Review by John P. Harvey.
Successful stage comedian, play translator and adaptor, and playwright Eduardo Scarpetta (Toni Servillo) must balance his new productions — chiefly slapstick parodies of famous plays — and the classics that his regular audiences appreciate. But his eldest performing son, Vincenzo (played by the real-life Vincenzo’s grandson, another Eduardo Scarpetta), recognises what Scarpetta is reluctant to: that times are changing, moving pictures have eaten into theatre attendance, and audiences also want entertainment that’s entirely fresh.
Scarpetta has another balancing act to maintain too, in the form of his three families: with his wife, Rosa De Filippo (Maria Nazionale), three children, Domenico (Roberto Caccioppoli), Vincenzo (Antonio Lubrano), and Maria (Greta Esposito); another child, Pasquale (Ciro Capano), with Rosa’s sister Anna (Chiara Baffi); and, with his mistress (Rosa’s niece and the company’s costumier), Luisa (Christiana Dell’Anna), three more children: Eduardo (Alessandro Manna), Titina (Marzia Onorato), and Peppino (Salvatore Battista).
But Scarpetta is managing well enough until, despite legal precautions, saboteurs unleash mayhem at a performance and accuse him of plagiarising The Daughter of Iorio, by the master playwright Gabriele D’Annunzio (Paolo Pierobon), who takes Scarpetta to court. Scarpetta’s world soon centres on the trial that will determine the fate of himself, his families, and creative freedom in Italy. And that’s one trial not to be missed!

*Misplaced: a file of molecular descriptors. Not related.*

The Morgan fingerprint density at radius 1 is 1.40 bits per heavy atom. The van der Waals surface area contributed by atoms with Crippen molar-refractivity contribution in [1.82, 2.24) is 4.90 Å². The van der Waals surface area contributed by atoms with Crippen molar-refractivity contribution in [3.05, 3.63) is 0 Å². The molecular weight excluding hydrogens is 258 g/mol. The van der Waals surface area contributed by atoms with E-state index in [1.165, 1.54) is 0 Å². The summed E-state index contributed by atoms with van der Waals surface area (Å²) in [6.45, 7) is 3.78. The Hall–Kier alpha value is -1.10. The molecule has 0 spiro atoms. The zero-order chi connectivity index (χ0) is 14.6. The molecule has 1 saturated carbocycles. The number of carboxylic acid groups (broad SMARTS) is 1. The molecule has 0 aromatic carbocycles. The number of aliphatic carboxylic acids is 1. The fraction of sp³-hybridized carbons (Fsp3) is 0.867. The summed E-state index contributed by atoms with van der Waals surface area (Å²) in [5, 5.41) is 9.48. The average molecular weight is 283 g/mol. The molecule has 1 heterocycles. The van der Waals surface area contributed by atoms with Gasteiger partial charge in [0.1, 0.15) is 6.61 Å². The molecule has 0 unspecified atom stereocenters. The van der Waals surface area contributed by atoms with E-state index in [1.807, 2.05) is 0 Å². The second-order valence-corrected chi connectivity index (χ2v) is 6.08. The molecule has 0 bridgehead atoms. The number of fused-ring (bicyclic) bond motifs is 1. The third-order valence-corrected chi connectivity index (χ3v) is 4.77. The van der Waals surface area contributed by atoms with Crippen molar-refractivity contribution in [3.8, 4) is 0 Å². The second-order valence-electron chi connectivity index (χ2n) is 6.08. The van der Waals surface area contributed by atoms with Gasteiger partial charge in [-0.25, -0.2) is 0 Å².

Servillo (who played Silvio Berlusconi in Loro and stars in this year’s Casanova’s Return as a film director who has lost his former seductive touch with women) superbly fills the role in The King of Laughter of the comedian, at times deadpan and at times clownish, who unfailingly beguiles and tickles even with his back to the wall. And his conviction in Scarpetta’s passion for parody induces us to hang on the outcome of a dramatic court case whose repercussions affect us daily even now. With fine performances and a well-constructed (if sometimes slow-moving) story, The King of Laughter provides moving entertainment as it documents a chapter in the history of Italian theatre and society through the true story of the unlikely character who defended satirically the right to parody the works of others.
Screening at Palace cinemas.